For this tutorial I will list a selection of my favorite InDesign shortcuts when working with color. Once memorized these shortcuts will help you become more efficient and give you more time to be creative. First, I would like to share some general color advice that I regard as essential.
Use a Color Wheel
By using a color wheel and developing color schemes, you can restrict your palette to avoid using random colors and ultimately a color clash. Color wheels are available across the Internet and most are free. I have recreated a basic color wheel within InDesign and saved it to my library, so it is always available for reference. Once it is saved into a library it can be dragged and dropped onto the workspace to view and sample. See my article, Sharing Files with the Indesign Library, for more information.
Depth in Color
Take a look at a selection of art over the centuries and study the saturation in the color (a good example to Google is ‘New York Movie' by Edward Hopper). To create the illusion of depth, the saturation and value of the color is adjusted. The higher saturation and value, the bolder/closer the color seems. And the lower the saturation and value, the weaker/far away it appears. By designing a color scheme around these principles you can add real depth to designs.
There are a few guidelines to bear in mind when working with text and color. First always try to use saturated colors for the body text. This will help you avoid print discrepancies, for example dotty fills and rough edges. If you are using a color mix for your body text it is possible that the register might shift causing an unwanted drop shadow or blurry effect. Secondly if you are overlaying text on colored background, attempt to employ contrasting colors (for example white on magenta or black on a low tint of purple). However, be careful as complementary colors don’t always produce a guaranteed contrast, one example of this is blue text on an orange background.
Do your Color Research
Globally there is nothing more conflicting than color association. In the western culture the color red generally symbolizes danger, whereas in China it symbolizes luck and fortune. Let's say you are designing an 8-page health and safety booklet. In terms of color association you want to know who and where will it be read by. If it is only going to be distributed across England, UK a red theme will be fine, however in China red will project a different meaning. I have recently read in an article that if you worry too much about color meaning you might as well print black and white. I disagree, it is good to worry about what color you use and how it will impact on the reader, it shows that you care about your designs. Remember, research and research some more.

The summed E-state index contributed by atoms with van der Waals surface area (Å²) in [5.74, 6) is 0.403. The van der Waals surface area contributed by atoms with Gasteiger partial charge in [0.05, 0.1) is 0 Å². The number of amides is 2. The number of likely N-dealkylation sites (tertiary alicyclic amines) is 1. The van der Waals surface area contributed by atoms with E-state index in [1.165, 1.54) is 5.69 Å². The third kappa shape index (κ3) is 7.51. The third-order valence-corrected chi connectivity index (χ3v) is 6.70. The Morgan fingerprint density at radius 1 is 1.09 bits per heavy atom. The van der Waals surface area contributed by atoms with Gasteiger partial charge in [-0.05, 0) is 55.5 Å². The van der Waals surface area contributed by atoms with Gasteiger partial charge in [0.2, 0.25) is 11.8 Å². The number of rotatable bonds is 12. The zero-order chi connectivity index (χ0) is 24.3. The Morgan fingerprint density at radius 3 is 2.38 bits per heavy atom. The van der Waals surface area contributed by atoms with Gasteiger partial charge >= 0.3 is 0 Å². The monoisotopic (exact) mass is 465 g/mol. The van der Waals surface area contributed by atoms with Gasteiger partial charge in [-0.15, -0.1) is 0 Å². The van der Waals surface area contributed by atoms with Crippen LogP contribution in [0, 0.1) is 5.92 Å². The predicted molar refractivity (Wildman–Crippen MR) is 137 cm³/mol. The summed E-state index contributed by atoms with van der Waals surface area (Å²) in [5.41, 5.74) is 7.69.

Carry a Camera / Sketchbook
You will hear this advice time and time again. And for good reason too. Inspiration can crop up anytime, any place. I have small digital camera that is always in reach and a moleskin sketchbook always near by. For desktop publishing a camera is more suited for capturing color than a sketchbook. InDesign holds the ability to pick up colors from imported graphics. So if you spot a color or set of colors, for example in a garden, take a photograph and import it directly into InDesign to sample the colors.
Tip: Eyedropper Tool
Once a photograph has been imported into InDesign select your eyedropper tool (shortcut = i) from the toolbox. Zoom into the part of the photograph you want to sample and click. Within the swatch palette the sampled color will appear, click on this color and drag it to the bottom of the swatch list and rename it. If you want to select another color hold down alt to reset the eyedropper and repeat the process.
Tip: Apply Color Fast
Instead of selecting an object and then selecting the color in the swatch palette, just grab the color with your cursor and drag it to the object you want to apply it to. A plus symbol will appear or the object will highlight depending on which version you are using, either way it has registered an object. Release the mouse button to fill the object.
Tip: Saving Tints
You can create a tint of a color by moving the tint slider at the top of the swatch palette. However this method will save over the top of the original color. To build up a series of tints, determine the tint value you require and then click on the new swatch button at the bottom of the palette. You will see another swatch appear with the tint percentage in its name, you will also notice the original swatch remains untouched. However be sure to click once anywhere on your document after you have created your tints. If you were to click directly on another color the tint value will be applied to this color too. As far as I can gather this is a bug within InDesign.
Tip: Instant Shade
To instantly create a shade of a color go to the color palette, hold down the shift key and click and drag one of the sliders to the left or right. Holding down shift will force the sliders to move as a group.
Tip: Fill and Stroke
To set your stroke to none simply select the object and hit the forward slash key. And to swap the stroke color for the fill color hold down the shift key and hit X. And as Photoshop users will know, to return to the default fill and stoke settings hit the D button.
Tip: Recycle Previous Swatches
If you have a master document saved and you could do with using the color swatches from this document, try this tip. Open the swatch palette and go to the fly out menu > Load swatches. Now navigate to the location where the document is saved and click open. The colors will then flow into your palette.
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